Tensions are high in a Massachusetts school district where a high school female field hockey player suffered “significant facial and dental injuries” after being hit in the face on a shot from a male opponent, an official said Wednesday.
Bill Runey, the Dighton-Rehoboth superintendent of schools, appeared on “OutKick The Morning” with Charly Arnolt and described outrage in the district.
“It’s very hot. The tension is very high,” Runey said. “At first, it was a sense of trauma. I went to meet the bus when the girls returned from Swampscott because I wanted to let them know that they had the support of the district.
“That we were gonna have resources available to them the next school day with our counseling staff. And the trauma that I saw in their eyes, the sadness I saw in their eyes and in the eyes of the coaches is something that I will never, ever forget.
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“And now, it has turned to an outrage because of the fact that it doesn’t seem as if anybody is willing to listen to change.”
Runey’s remarks came after Dighton-Rehoboth field hockey captain Kelsey Bain wrote a letter to the Massachusetts Interscholastic Athletic Association (MIAA) urging it to make a change to its rules. She wrote that the “MIAA needs to do better.”
Bain cited an article from the New Boston Post that said there were 41 boys who played on girls field hockey teams during the 2019-20 school year. Bain suggested the MIAA create a new league.
“There is likely more interest, but the stigma of boys playing on a girl’s team is probably a deterrent,” Bain wrote. “I am sure school districts can institute co-op teams to create further opportunities for males to play in their own division, which I assume you are already aware of because, under rule 34 of the MIAA handbook, there is a division for boys’ field hockey listed under the Fall Sports category.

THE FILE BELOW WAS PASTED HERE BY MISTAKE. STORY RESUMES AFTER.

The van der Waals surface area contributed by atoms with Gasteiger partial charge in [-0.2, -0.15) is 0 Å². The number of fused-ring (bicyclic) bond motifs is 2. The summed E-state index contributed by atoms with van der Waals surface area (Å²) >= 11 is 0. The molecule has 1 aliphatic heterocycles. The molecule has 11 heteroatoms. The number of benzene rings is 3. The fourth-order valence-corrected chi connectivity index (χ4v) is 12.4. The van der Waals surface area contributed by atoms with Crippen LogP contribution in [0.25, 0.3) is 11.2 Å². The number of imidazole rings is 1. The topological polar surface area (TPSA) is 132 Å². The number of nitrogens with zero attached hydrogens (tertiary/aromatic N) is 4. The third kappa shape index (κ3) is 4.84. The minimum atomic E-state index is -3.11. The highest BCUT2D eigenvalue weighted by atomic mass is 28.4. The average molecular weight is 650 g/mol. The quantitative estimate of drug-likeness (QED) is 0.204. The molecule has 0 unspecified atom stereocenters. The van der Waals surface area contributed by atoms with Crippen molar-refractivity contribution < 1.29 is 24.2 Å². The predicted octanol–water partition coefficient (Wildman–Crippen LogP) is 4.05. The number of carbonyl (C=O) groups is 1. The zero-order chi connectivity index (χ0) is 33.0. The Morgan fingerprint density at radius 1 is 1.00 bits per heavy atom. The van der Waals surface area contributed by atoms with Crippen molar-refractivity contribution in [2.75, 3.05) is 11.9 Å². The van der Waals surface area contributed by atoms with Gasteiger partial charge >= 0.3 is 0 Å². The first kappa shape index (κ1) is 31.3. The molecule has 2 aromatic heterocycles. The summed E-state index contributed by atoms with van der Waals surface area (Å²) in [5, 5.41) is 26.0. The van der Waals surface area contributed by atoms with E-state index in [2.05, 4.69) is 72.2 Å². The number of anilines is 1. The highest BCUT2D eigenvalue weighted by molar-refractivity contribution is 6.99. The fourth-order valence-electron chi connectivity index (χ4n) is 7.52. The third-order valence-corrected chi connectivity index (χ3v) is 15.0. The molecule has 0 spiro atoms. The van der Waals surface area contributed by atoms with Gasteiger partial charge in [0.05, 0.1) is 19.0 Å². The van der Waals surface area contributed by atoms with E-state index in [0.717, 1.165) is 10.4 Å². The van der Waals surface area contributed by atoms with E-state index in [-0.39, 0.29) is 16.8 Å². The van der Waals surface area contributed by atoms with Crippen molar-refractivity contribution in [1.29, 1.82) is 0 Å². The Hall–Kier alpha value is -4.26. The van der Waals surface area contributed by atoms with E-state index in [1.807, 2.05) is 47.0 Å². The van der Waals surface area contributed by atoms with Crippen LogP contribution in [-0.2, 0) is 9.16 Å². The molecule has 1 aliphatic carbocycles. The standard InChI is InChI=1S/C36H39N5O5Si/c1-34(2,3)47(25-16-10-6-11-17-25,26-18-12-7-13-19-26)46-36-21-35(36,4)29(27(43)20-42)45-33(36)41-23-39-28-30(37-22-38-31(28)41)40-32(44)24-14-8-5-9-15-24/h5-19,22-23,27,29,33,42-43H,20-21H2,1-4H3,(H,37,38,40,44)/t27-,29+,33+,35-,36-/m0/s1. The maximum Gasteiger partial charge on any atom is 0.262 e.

“You have a chance to change the negative publicity the MIAA has been receiving due to the incident that happened on Thursday night by moving forward with the proposal for a seven versus seven boys league.”
Bain recalled the horror she and her teammates felt when they witnessed the incident.
“The shrieks and screams of fear and pain that projected from her after being hit filled the stadium,” Bain wrote. The looks of horror and shock on the faces of the girls surrounding her were also chilling.
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“Following the injury, my teammates were sobbing not only in fear for their teammate but also in fear that they had to go back out onto the field and continue a game, playing against a male athlete who hospitalized one of our own. The traumatic event sheds light on the rules and regulations of male athletes participating in women’s sports.”
The MIAA cites the Massachusetts Equal Rights Amendment, adopted in 1976, which was extended to scholastic sports three years later.
The MIAA said it “understands” safety concerns but inclusion has trumped that safety.
“We respect and understand the complexity and concerns that exist regarding student safety. However, student safety has not been a successful defense to excluding students of one gender from participating on teams of the opposite gender,” the MIAA said in a statement. “The arguments generally fail due to the lack of correlation between injuries and mixed-gender teams.”
In response to the MIAA’s statement, Bain wrote that the “causation is not addressed.”
“We all witnessed the substantial damage that a male has the ability to cause against a female during a game,” Bain wrote. “How much longer does the MIAA plan on using girls as statistical data points before they realize that boys do not belong in girls’ sports? Twenty injuries? One hundred? Death?”
Bain added that high school field hockey rules were created for girls to play against girls.
“Altering the rules and equipment to adapt to gameplay involving boys is not only an inconvenience, but it comes with a physical and emotional cost for players who are forced to change the game they love,” she added. “By trying to create equality, you are only creating inequalities.
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“Please use this as an opportunity to take a negative incident and turn it into a positive change.”